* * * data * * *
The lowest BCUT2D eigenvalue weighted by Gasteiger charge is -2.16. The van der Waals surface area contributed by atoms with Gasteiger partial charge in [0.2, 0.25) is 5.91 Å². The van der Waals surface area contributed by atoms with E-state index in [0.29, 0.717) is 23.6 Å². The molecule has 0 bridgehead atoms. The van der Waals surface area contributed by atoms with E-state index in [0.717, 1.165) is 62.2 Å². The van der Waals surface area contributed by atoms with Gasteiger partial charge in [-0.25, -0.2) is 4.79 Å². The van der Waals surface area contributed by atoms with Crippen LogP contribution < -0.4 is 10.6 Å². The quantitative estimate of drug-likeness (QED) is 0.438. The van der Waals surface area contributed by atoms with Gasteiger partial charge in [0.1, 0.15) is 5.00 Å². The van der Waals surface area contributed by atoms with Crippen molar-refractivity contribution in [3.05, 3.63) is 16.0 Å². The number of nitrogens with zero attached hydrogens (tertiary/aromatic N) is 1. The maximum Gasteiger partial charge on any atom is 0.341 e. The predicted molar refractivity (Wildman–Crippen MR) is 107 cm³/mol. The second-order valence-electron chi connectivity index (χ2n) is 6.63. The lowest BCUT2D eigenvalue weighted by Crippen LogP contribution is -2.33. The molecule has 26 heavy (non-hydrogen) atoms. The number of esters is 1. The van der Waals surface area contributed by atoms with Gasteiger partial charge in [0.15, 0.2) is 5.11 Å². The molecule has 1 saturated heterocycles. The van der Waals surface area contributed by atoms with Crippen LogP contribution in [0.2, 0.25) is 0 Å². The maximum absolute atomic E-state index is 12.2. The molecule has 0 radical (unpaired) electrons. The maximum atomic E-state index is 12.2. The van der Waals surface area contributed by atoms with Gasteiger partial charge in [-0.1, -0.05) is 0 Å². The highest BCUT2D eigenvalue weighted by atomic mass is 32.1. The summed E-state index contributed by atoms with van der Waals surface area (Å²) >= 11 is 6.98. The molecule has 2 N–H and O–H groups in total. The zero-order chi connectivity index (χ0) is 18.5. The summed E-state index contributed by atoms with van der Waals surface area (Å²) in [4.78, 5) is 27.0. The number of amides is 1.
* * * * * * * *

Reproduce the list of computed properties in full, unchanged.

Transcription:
The lowest BCUT2D eigenvalue weighted by Gasteiger charge is -2.16. The van der Waals surface area contributed by atoms with Gasteiger partial charge in [0.2, 0.25) is 5.91 Å². The van der Waals surface area contributed by atoms with E-state index in [0.29, 0.717) is 23.6 Å². The molecule has 0 bridgehead atoms. The van der Waals surface area contributed by atoms with E-state index in [0.717, 1.165) is 62.2 Å². The van der Waals surface area contributed by atoms with Gasteiger partial charge in [-0.25, -0.2) is 4.79 Å². The van der Waals surface area contributed by atoms with Crippen LogP contribution < -0.4 is 10.6 Å². The quantitative estimate of drug-likeness (QED) is 0.438. The van der Waals surface area contributed by atoms with Gasteiger partial charge in [0.1, 0.15) is 5.00 Å². The van der Waals surface area contributed by atoms with Crippen molar-refractivity contribution in [3.05, 3.63) is 16.0 Å². The number of nitrogens with zero attached hydrogens (tertiary/aromatic N) is 1. The maximum Gasteiger partial charge on any atom is 0.341 e. The predicted molar refractivity (Wildman–Crippen MR) is 107 cm³/mol. The second-order valence-electron chi connectivity index (χ2n) is 6.63. The lowest BCUT2D eigenvalue weighted by Crippen LogP contribution is -2.33. The molecule has 26 heavy (non-hydrogen) atoms. The number of esters is 1. The van der Waals surface area contributed by atoms with Gasteiger partial charge in [0.15, 0.2) is 5.11 Å². The molecule has 1 saturated heterocycles. The van der Waals surface area contributed by atoms with Crippen LogP contribution in [0.2, 0.25) is 0 Å². The maximum absolute atomic E-state index is 12.2. The molecule has 0 radical (unpaired) electrons. The maximum atomic E-state index is 12.2. The van der Waals surface area contributed by atoms with Gasteiger partial charge in [-0.1, -0.05) is 0 Å². The highest BCUT2D eigenvalue weighted by atomic mass is 32.1. The summed E-state index contributed by atoms with van der Waals surface area (Å²) >= 11 is 6.98. The molecule has 2 N–H and O–H groups in total. The zero-order chi connectivity index (χ0) is 18.5. The summed E-state index contributed by atoms with van der Waals surface area (Å²) in [4.78, 5) is 27.0. The number of amides is 1.